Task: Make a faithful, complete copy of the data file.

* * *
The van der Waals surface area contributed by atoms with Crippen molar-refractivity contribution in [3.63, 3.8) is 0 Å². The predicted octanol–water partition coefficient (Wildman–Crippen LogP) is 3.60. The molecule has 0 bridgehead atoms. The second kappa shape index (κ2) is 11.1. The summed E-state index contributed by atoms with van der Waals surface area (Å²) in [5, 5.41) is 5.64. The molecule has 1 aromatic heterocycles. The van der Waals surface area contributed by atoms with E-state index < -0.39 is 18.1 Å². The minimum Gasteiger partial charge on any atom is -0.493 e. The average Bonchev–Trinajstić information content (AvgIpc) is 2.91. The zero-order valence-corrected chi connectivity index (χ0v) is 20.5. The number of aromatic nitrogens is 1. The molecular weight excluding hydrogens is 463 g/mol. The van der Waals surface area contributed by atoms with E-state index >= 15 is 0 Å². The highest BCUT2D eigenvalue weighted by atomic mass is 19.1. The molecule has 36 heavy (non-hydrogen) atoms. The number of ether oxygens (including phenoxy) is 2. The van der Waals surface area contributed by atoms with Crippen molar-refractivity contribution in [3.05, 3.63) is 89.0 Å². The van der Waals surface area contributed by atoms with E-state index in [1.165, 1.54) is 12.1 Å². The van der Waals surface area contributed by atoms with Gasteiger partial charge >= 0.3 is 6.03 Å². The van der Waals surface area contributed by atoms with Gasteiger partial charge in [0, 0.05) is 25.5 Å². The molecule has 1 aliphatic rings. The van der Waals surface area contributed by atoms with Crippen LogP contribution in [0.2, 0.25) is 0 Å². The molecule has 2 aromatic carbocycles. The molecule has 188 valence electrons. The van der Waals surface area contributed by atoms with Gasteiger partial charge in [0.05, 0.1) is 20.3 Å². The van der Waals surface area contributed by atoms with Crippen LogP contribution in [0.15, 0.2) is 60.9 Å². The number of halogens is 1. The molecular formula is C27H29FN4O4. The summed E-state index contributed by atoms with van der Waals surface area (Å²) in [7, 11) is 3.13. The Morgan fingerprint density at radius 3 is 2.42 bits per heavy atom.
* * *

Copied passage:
The van der Waals surface area contributed by atoms with Crippen molar-refractivity contribution in [3.63, 3.8) is 0 Å². The predicted octanol–water partition coefficient (Wildman–Crippen LogP) is 3.60. The molecule has 0 bridgehead atoms. The second kappa shape index (κ2) is 11.1. The summed E-state index contributed by atoms with van der Waals surface area (Å²) in [5, 5.41) is 5.64. The molecule has 1 aromatic heterocycles. The van der Waals surface area contributed by atoms with E-state index < -0.39 is 18.1 Å². The minimum Gasteiger partial charge on any atom is -0.493 e. The average Bonchev–Trinajstić information content (AvgIpc) is 2.91. The zero-order valence-corrected chi connectivity index (χ0v) is 20.5. The number of aromatic nitrogens is 1. The molecular weight excluding hydrogens is 463 g/mol. The van der Waals surface area contributed by atoms with E-state index >= 15 is 0 Å². The highest BCUT2D eigenvalue weighted by atomic mass is 19.1. The molecule has 36 heavy (non-hydrogen) atoms. The number of ether oxygens (including phenoxy) is 2. The van der Waals surface area contributed by atoms with Crippen molar-refractivity contribution in [3.05, 3.63) is 89.0 Å². The van der Waals surface area contributed by atoms with E-state index in [1.165, 1.54) is 12.1 Å². The van der Waals surface area contributed by atoms with Gasteiger partial charge >= 0.3 is 6.03 Å². The van der Waals surface area contributed by atoms with Gasteiger partial charge in [0, 0.05) is 25.5 Å². The molecule has 1 aliphatic rings. The van der Waals surface area contributed by atoms with Crippen LogP contribution in [0.2, 0.25) is 0 Å². The molecule has 2 aromatic carbocycles. The molecule has 188 valence electrons. The van der Waals surface area contributed by atoms with Gasteiger partial charge in [0.05, 0.1) is 20.3 Å². The van der Waals surface area contributed by atoms with Crippen LogP contribution in [0.15, 0.2) is 60.9 Å². The number of halogens is 1. The molecular formula is C27H29FN4O4. The summed E-state index contributed by atoms with van der Waals surface area (Å²) in [7, 11) is 3.13. The Morgan fingerprint density at radius 3 is 2.42 bits per heavy atom.